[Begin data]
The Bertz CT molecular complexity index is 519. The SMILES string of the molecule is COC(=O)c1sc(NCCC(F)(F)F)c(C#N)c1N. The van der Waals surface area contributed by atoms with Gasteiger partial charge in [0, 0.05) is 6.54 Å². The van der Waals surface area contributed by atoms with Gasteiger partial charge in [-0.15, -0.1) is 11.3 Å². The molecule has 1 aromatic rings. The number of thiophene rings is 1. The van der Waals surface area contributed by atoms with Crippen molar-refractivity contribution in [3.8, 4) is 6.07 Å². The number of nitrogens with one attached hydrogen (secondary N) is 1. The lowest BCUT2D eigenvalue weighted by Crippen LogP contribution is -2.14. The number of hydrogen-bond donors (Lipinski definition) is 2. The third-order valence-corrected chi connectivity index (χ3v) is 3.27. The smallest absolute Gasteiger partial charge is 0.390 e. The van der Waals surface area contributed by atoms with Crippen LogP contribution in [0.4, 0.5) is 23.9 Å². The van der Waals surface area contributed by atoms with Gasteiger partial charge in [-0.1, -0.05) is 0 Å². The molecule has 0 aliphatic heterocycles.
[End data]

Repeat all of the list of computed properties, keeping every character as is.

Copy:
The Bertz CT molecular complexity index is 519. The SMILES string of the molecule is COC(=O)c1sc(NCCC(F)(F)F)c(C#N)c1N. The van der Waals surface area contributed by atoms with Gasteiger partial charge in [0, 0.05) is 6.54 Å². The van der Waals surface area contributed by atoms with Gasteiger partial charge in [-0.15, -0.1) is 11.3 Å². The molecule has 1 aromatic rings. The number of thiophene rings is 1. The van der Waals surface area contributed by atoms with Crippen molar-refractivity contribution in [3.8, 4) is 6.07 Å². The number of nitrogens with one attached hydrogen (secondary N) is 1. The lowest BCUT2D eigenvalue weighted by Crippen LogP contribution is -2.14. The number of hydrogen-bond donors (Lipinski definition) is 2. The third-order valence-corrected chi connectivity index (χ3v) is 3.27. The smallest absolute Gasteiger partial charge is 0.390 e. The van der Waals surface area contributed by atoms with Crippen LogP contribution in [0.4, 0.5) is 23.9 Å². The van der Waals surface area contributed by atoms with Gasteiger partial charge in [-0.1, -0.05) is 0 Å². The molecule has 0 aliphatic heterocycles.